Local Non-Profit Update: Jewish Community Project

I’ve never written much about religion — here or elsewhere — but after Lower Manhattan Community Church sent word about its online services and prayer sessions, and Tamid mentioned that its teens were sponsoring a remote walkathon for hunger, I wondered how something like a church or a synagogue, which is all about gathering and reaching out and communing, was handling the COVID era. These institutions are also neighborhood non-profits, and at least in one case — the Jewish Community Project on Duane — also a storefront that lights up our streetscape.

So I sent one email and the rabbis at JCP had an immediate answer:

“It isn’t that unusual for us to be quote-unquote remote,” said Andy Bachman, the rabbi and executive director. He’s talking about Jewish history of course, but it really does seem relevant now, especially for this neighborhood which is experiencing its own diaspora of sorts. “Jews for centuries have become very adept at dealing with dislocation. We have an inherently adaptive culture. We don’t rely on a cathedral. It’s a very home-based tradition.”

So in a way, our new tech era of Zoom calls and Google meets has allowed some of their traditions and services to have greater reach. The rabbis have hosted Zoom shivas and Zoom bar mitzvahs, Zoom baby naming ceremonies and even Zoom funerals, with people from all over the world.

“The lifecycle ceremonies have been incredibly uplifting and amazing,” said Deena Gottlieb, who’s been at JCP for two years as the director of Jewish life but was just ordained last month — on Zoom. “All the pride of the family, the pride of the community, the excitement of the child — that all comes through.”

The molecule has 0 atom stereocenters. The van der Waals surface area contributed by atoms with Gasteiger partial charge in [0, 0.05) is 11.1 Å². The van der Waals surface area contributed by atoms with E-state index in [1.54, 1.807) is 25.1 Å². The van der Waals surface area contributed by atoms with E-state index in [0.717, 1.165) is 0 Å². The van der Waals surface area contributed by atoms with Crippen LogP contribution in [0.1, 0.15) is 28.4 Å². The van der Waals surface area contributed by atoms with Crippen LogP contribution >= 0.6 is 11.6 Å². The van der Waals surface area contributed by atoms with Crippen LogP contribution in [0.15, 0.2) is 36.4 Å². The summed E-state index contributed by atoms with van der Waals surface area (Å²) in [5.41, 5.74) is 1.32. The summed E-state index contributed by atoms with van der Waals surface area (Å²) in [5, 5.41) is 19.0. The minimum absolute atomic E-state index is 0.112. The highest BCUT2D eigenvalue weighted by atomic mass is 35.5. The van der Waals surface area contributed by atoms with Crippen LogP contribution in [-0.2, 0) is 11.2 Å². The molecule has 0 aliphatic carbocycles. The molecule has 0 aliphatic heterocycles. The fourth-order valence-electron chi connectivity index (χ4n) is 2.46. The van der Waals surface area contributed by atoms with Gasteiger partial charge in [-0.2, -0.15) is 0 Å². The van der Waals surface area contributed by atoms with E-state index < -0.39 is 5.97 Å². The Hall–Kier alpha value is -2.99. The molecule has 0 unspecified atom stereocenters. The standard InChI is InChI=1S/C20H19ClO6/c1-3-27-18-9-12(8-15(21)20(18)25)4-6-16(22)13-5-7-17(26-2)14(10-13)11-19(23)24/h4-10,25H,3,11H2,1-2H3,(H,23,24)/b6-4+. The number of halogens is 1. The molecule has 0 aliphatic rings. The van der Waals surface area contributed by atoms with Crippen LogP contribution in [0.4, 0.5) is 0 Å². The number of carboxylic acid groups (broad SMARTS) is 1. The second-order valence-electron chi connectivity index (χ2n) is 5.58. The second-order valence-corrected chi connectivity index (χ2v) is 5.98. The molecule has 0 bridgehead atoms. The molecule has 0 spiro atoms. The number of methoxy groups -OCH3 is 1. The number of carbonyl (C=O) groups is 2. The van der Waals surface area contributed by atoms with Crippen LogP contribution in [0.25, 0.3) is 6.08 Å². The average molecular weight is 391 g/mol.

There’s been some Zoom fatigue, especially for the little ones in their pre-school. But there has also been a discussion of how this could change things moving forward — what they will welcome back in person, and what features they will want to keep online as a community. Allowing family members to join services from places afar has only been a positive. Andy was Hillel director at NYU during 9/11, when movement around the city was even more restricted. With this crisis, while we were locked in our homes, we were able to communicate. The rabbis had one congregant who moved to Dallas, whose father died in Detroit, and family from all over the country was able to come together for the shiva.

Afterwards Andy went for a walk with the nephew, who noted he had never seen his whole family able to gather like that. “It almost heightens the power of the rituals themselves.”

There is another concern — the financial health of the institution, which has its own rent to pay. The congregation hosted an emergency fundraiser to cover costs for now, but the biggest question is what fall will look like, since early education is a big part of their program. They know they will lose some families, and just hope it is not too many.

Both rabbis know it’s easy to drift apart, and to miss connection, even if you can’t put your finger on just what’s missing. They have been emailing and calling their congregants as a result, and encouraging peers to do the same. They have added yizkor services — or remembrance services — which the center traditionally only held at Yom Kippur. But it’s not the same. The distance, they said, has shown people in many cases how much they need each other. And that’s where their hope for all of us lies.

“People are craving to be together,” said Andy. “We do need other humans. And I hope we will be able to deepen our connections with each other as a result. I sense that people really want to be back together again.”